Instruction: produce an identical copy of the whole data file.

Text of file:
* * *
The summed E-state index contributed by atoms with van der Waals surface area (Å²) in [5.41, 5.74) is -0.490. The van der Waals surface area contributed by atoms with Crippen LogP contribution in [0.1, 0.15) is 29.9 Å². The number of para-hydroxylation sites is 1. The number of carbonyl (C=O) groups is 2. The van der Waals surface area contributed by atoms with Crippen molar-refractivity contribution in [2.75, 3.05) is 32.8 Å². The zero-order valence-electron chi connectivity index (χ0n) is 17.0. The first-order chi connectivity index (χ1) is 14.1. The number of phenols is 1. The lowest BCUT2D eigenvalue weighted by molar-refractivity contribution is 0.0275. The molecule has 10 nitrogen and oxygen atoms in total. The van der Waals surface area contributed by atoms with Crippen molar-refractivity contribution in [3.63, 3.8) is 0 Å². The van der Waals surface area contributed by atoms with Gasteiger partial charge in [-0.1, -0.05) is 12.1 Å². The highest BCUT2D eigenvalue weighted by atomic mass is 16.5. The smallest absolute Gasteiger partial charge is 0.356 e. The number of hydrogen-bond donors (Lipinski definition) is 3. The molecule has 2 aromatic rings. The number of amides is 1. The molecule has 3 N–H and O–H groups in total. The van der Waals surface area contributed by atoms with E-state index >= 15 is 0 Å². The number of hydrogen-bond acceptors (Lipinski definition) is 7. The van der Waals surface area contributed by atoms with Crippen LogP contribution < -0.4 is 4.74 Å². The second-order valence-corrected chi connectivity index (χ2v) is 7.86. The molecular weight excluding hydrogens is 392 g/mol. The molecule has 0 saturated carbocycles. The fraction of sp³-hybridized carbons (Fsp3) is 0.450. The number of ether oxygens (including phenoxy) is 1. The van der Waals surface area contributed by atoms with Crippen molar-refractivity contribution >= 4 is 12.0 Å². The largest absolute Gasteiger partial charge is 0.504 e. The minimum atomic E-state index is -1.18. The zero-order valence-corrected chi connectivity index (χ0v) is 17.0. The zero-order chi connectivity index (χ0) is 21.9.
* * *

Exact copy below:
The summed E-state index contributed by atoms with van der Waals surface area (Å²) in [5.41, 5.74) is -0.490. The van der Waals surface area contributed by atoms with Crippen LogP contribution in [0.1, 0.15) is 29.9 Å². The number of para-hydroxylation sites is 1. The number of carbonyl (C=O) groups is 2. The van der Waals surface area contributed by atoms with Crippen molar-refractivity contribution in [2.75, 3.05) is 32.8 Å². The zero-order valence-electron chi connectivity index (χ0n) is 17.0. The first-order chi connectivity index (χ1) is 14.1. The number of phenols is 1. The lowest BCUT2D eigenvalue weighted by molar-refractivity contribution is 0.0275. The molecule has 10 nitrogen and oxygen atoms in total. The van der Waals surface area contributed by atoms with Crippen molar-refractivity contribution in [3.63, 3.8) is 0 Å². The van der Waals surface area contributed by atoms with Gasteiger partial charge in [-0.1, -0.05) is 12.1 Å². The highest BCUT2D eigenvalue weighted by atomic mass is 16.5. The smallest absolute Gasteiger partial charge is 0.356 e. The number of hydrogen-bond donors (Lipinski definition) is 3. The molecule has 2 aromatic rings. The number of amides is 1. The molecule has 3 N–H and O–H groups in total. The van der Waals surface area contributed by atoms with E-state index >= 15 is 0 Å². The number of hydrogen-bond acceptors (Lipinski definition) is 7. The van der Waals surface area contributed by atoms with Crippen LogP contribution < -0.4 is 4.74 Å². The second-order valence-corrected chi connectivity index (χ2v) is 7.86. The molecular weight excluding hydrogens is 392 g/mol. The molecule has 0 saturated carbocycles. The fraction of sp³-hybridized carbons (Fsp3) is 0.450. The number of ether oxygens (including phenoxy) is 1. The van der Waals surface area contributed by atoms with Crippen molar-refractivity contribution >= 4 is 12.0 Å². The largest absolute Gasteiger partial charge is 0.504 e. The minimum atomic E-state index is -1.18. The zero-order valence-corrected chi connectivity index (χ0v) is 17.0. The zero-order chi connectivity index (χ0) is 21.9.